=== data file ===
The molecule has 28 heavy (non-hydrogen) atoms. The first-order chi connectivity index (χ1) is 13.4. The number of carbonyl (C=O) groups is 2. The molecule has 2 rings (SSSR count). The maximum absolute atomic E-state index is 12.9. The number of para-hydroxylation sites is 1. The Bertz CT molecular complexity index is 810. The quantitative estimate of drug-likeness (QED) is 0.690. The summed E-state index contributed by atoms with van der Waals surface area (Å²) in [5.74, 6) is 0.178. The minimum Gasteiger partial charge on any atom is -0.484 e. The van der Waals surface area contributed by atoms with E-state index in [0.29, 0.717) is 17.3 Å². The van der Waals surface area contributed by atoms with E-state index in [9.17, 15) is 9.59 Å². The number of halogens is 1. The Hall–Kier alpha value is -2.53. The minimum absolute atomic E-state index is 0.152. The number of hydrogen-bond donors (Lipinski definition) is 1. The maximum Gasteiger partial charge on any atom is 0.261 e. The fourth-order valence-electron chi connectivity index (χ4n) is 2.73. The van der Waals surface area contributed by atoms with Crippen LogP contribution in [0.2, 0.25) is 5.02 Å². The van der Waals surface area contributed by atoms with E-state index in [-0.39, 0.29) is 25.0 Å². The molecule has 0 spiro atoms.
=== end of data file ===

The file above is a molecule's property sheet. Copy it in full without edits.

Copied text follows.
The molecule has 28 heavy (non-hydrogen) atoms. The first-order chi connectivity index (χ1) is 13.4. The number of carbonyl (C=O) groups is 2. The molecule has 2 rings (SSSR count). The maximum absolute atomic E-state index is 12.9. The number of para-hydroxylation sites is 1. The Bertz CT molecular complexity index is 810. The quantitative estimate of drug-likeness (QED) is 0.690. The summed E-state index contributed by atoms with van der Waals surface area (Å²) in [5.74, 6) is 0.178. The minimum Gasteiger partial charge on any atom is -0.484 e. The van der Waals surface area contributed by atoms with E-state index in [0.29, 0.717) is 17.3 Å². The van der Waals surface area contributed by atoms with E-state index in [9.17, 15) is 9.59 Å². The number of halogens is 1. The Hall–Kier alpha value is -2.53. The minimum absolute atomic E-state index is 0.152. The number of hydrogen-bond donors (Lipinski definition) is 1. The maximum Gasteiger partial charge on any atom is 0.261 e. The fourth-order valence-electron chi connectivity index (χ4n) is 2.73. The van der Waals surface area contributed by atoms with Crippen LogP contribution in [0.2, 0.25) is 5.02 Å². The van der Waals surface area contributed by atoms with E-state index in [-0.39, 0.29) is 25.0 Å². The molecule has 0 spiro atoms.